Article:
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Title: Stable Isotopic Investigations of In-Situ Bioremediation of Chlorinated Organic Solvents

Abstract

The research objectives of this program are threefold: to develop methods for measuring stable isotope ratios of carbon and chlorine in chlorinated aliphatic hydrocarbons (CAHs); to apply these methods to experimental determinations of kinetic and equilibrium isotope effects during biological, chemical, and physical transformation of CAHs; and to apply these methods to CAHs extracted from ground water at well characterized, contaminated aquifer sites. The overall objective is to develop an understanding of the environmental isotopic behavior of CAHs and to apply this understanding to better characterize, monitor, and evaluate natural and engineered bioremediation. This is an important problem because of the magnitude and frequency of ground water contamination by CAHs and the resultant health risks imposed to the population, as well as the enormous costs involved in cleaning up such contamination. This project is innovative as it represents the first systematic effort of its kind. Since its inception, a number of other scientists have also started research into the stable isotope chemistry of CAHs in both laboratory and field investigations . Complementary experimental and theoretical studies of the equilibrium stabilities and kinetics of CAH degradation by microbial and abiotic mechanisms continue to be a major field of research.

Authors:
Publication Date:
Research Org.:
Argonne National Lab., Argonne, IL (US)
Sponsoring Org.:
USDOE Office of Environmental Management (EM) (US)
OSTI Identifier:
828345
Report Number(s):
EMSP-55388-2000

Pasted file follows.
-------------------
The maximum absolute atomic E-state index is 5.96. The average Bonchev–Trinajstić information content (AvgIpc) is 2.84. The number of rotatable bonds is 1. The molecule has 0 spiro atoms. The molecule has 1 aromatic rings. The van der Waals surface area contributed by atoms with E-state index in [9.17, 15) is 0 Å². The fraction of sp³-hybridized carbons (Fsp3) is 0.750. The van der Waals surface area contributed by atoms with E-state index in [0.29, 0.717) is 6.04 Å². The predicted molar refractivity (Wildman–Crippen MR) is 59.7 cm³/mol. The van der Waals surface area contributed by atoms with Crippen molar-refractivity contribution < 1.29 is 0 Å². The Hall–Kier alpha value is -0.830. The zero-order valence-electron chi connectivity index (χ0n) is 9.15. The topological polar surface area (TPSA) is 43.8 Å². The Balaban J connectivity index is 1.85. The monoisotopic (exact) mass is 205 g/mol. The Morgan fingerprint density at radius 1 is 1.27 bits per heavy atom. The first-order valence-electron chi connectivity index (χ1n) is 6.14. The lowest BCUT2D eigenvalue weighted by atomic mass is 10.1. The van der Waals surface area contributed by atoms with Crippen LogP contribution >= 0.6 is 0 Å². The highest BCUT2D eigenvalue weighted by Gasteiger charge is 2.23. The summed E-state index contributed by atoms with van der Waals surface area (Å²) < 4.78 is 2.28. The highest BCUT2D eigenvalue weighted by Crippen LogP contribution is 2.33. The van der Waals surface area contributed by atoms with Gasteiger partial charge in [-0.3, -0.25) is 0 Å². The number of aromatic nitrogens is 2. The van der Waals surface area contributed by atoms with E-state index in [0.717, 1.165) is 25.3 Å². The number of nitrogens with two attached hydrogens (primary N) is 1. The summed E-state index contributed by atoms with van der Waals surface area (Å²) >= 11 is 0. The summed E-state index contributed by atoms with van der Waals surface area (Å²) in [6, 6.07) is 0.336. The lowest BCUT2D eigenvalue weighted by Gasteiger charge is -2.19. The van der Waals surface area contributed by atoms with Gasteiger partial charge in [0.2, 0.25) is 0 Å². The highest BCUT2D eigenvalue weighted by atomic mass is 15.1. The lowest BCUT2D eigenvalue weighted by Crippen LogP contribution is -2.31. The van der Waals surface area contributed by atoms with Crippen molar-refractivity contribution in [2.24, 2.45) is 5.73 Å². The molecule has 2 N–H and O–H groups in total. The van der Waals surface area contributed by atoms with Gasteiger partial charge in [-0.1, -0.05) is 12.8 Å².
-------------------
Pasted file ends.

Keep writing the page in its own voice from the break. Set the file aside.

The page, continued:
R&D Project: EMSP 55388; TRN: US200427%%290
Resource Type:
Technical Report
Resource Relation:
Other Information: PBD: 1 Jun 2000
Country of Publication:
United States
Language:
English
Subject:
37 INORGANIC, ORGANIC, PHYSICAL AND ANALYTICAL CHEMISTRY; 54 ENVIRONMENTAL SCIENCES; AQUIFERS; BIOREMEDIATION; CARBON; CHEMISTRY; CHLORINATED ALIPHATIC HYDROCARBONS; CHLORINE; CLEANING; CONTAMINATION; GROUND WATER; ISOTOPE EFFECTS; KINETICS; ORGANIC SOLVENTS; STABLE ISOTOPES; TRANSFORMATIONS

Citation Formats

Sturchio, Neil C. Stable Isotopic Investigations of In-Situ Bioremediation of Chlorinated Organic Solvents. United States: N. p., 2000. Web. doi:10.2172/828345.
Sturchio, Neil C. Stable Isotopic Investigations of In-Situ Bioremediation of Chlorinated Organic Solvents. United States. doi:10.2172/828345.
Sturchio, Neil C. Thu . "Stable Isotopic Investigations of In-Situ Bioremediation of Chlorinated Organic Solvents". United States. doi:10.2172/828345. https://www.osti.gov/servlets/purl/828345.
@article{osti_828345,
title = {Stable Isotopic Investigations of In-Situ Bioremediation of Chlorinated Organic Solvents},
author = {Sturchio, Neil C},
abstractNote = {The research objectives of this program are threefold: to develop methods for measuring stable isotope ratios of carbon and chlorine in chlorinated aliphatic hydrocarbons (CAHs); to apply these methods to experimental determinations of kinetic and equilibrium isotope effects during biological, chemical, and physical transformation of CAHs; and to apply these methods to CAHs extracted from ground water at well characterized, contaminated aquifer sites. The overall objective is to develop an understanding of the environmental isotopic behavior of CAHs and to apply this understanding to better characterize, monitor, and evaluate natural and engineered bioremediation. This is an important problem because of the magnitude and frequency of ground water contamination by CAHs and the resultant health risks imposed to the population, as well as the enormous costs involved in cleaning up such contamination. This project is innovative as it represents the first systematic effort of its kind. Since its inception, a number of other scientists have also started research into the stable isotope chemistry of CAHs in both laboratory and field investigations . Complementary experimental and theoretical studies of the equilibrium stabilities and kinetics of CAH degradation by microbial and abiotic mechanisms continue to be a major field of research.},
doi = {10.2172/828345},
journal = {},
number = ,
volume = ,
place = {United States},
year = {2000},
month = {6}
}

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